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Wood Blinds

No hipster apartment these days is truly complete without wooden blinds hanging from the living room windows - but how much can we reasonably expect to pay for this privilege, and is all the associated upkeep really worth it?

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First, does your home really suit wooden blinds?

It's easy to look at a pair of wooden blinds in your trendy mate's window and think that they'd look as good hanging in your own apartment - but that's not always the case.

In general, wooden blinds - and, perhaps, blinds in general - are an inappropriate choice for a large, wall-length window of the type many of us have in our living rooms and dining areas.

Apart from the fact that you could be spending a lot of time cleaning them, they also tend to overwhelm the room and distract from other, more subtle features.

If you need to dress a big window, we recommend curtains.

Also consider the temperature in your room and whether the window in question is double-glazed. If you experience damp or humidity then wooden blinds are often a bad idea - with time, the moisture can damage the integrity of the material.

How does one go about cleaning wooden blinds?

Wooden blinds are getting cheaper compared to a few years ago, but they are still a relatively expensive purchase for what is, essentially, a dress for your window.

As such, you'll want to ensure - as best you possibly can - that they last for a few years, and that means cleaning and maintaining them carefully.

You have to follow the manufacturer's instructions to a tee, which usually involves using a particularly "soft" type of chemical agent which doesn't damage the wood.

This process is every bit as time consuming as it sounds as it does unfortunately mean slowly and meticulously wiping down each slant.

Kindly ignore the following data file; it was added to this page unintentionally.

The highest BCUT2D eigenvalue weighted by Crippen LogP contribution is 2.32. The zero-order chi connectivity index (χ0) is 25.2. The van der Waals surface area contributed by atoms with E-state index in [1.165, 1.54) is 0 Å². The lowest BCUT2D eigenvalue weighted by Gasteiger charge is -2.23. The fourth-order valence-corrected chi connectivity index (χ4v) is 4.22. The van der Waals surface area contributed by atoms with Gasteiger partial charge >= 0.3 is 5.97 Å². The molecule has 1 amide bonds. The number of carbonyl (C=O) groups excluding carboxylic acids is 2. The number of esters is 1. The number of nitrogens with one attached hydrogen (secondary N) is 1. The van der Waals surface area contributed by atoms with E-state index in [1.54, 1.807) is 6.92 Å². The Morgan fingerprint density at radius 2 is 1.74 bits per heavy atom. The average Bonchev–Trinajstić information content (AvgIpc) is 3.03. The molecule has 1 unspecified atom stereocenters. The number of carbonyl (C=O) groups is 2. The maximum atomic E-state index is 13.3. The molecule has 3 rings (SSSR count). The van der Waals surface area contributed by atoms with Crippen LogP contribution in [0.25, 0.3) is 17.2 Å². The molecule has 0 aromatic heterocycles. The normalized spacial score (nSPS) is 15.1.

Get it wrong, however, and you're in trouble!

What about imitation wooden blinds?

They don't carry the same sense of glamour, but imitation or "faux" wooden blinds are also an option if your room is either too cold or its owner is too lazy to spend the time cleaning them every month.

The upshot of fake blinds is that they are much cheaper and don't require anywhere near the same amount of upkeep. They're also less of a fire hazard, incidentally.

In the other column, they aren't as natural looking - a keen eye can easily tell the difference - and they generally aren't as durable as their real counterparts either. They also come in many more colours than the regular wood blinds so it will be easier to match with the rest of the interior.

Another reason to choose faux wood blinds rather than the real ones is if you will install them in a humid place. Humidity causes the wooden blinds to warp.

Shopping guide

If you still think that real, top-of-the-range wooden blinds are for you, then here are a few stores we recommend, both in terms of product quality and value for money.


Argos still carries an unfortunate reputation for low-quality, but its homeware range is actually very good - as well as being reasonably priced. They currently sell two foot of wooden blinds for £35, and six foot for £80, with different finishes to match your existing decor.

John Lewis

For our money, John Lewis continue to lead the way in terms of affordable, high street homeware. They currently sell made-to-measure Venetian wood blinds with a neutral and natural-looking oak finish. The lowest price is £37 for 60cm.

Tip: when you're giving the store your window measurements make sure both parties are aware of the exact dimensions - some stores have a tendency to add a bit more or, worse, less than is really needed.

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